Doctorow on Encrypted Media Extensions (EME) @ W3C and DRM

Cory Doctorow outlines the important public policy issues semi-hidden in W3C efforts to standardize Encrypted Media Extensions (EME).

I knew I would agree with Cory’s points, more or less, before even reading the post. But I also knew that many of his points, if not all, aren’t going to be persuasive to some in the DRM discussion.

If you already favor reasonable accommodation between consumers of content and rightsholders, recognition of “fair use,” and allowances for research and innovation, enjoy Cory’s post and do what you can to support the EFF and others in this particular dispute.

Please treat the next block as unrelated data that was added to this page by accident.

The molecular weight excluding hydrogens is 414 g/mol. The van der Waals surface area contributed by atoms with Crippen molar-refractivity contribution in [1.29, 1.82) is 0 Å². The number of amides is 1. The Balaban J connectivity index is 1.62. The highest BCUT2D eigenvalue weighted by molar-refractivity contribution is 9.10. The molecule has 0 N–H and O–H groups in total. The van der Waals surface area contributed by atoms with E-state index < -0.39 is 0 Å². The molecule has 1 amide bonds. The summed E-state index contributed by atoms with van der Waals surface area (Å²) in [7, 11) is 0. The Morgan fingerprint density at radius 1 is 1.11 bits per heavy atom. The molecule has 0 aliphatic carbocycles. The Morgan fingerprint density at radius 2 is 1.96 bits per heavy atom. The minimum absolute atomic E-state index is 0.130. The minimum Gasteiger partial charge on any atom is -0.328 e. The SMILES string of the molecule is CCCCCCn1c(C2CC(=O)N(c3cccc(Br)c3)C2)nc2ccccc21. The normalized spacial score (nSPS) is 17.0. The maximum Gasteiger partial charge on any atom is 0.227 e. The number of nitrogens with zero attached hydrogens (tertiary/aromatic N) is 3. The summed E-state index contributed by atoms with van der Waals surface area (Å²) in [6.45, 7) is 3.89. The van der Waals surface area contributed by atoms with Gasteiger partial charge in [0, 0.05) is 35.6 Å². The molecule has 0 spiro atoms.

If you are currently a rightsholder and strong supporter of DRM, I don’t think Cory’s post is going to be all that persuasive.

Rather than focusing on public good, research, innovation, etc., I have a very different argument for rightsholders, who I distinguish from people who will profit from DRM and its implementations.

I will lay out all the nuances either tomorrow or the next day, but the crux of my argument is the question: “What is the ROI for rightsholders from DRM?

You will be able to satisfy yourself of my analysis, using your own confidential financial statements. The real ones, not the ones you show the taxman.

To be sure, someone intends to profit from DRM and its implementation, but it isn’t who you think it is.

In the meantime, enjoy Cory’s post!

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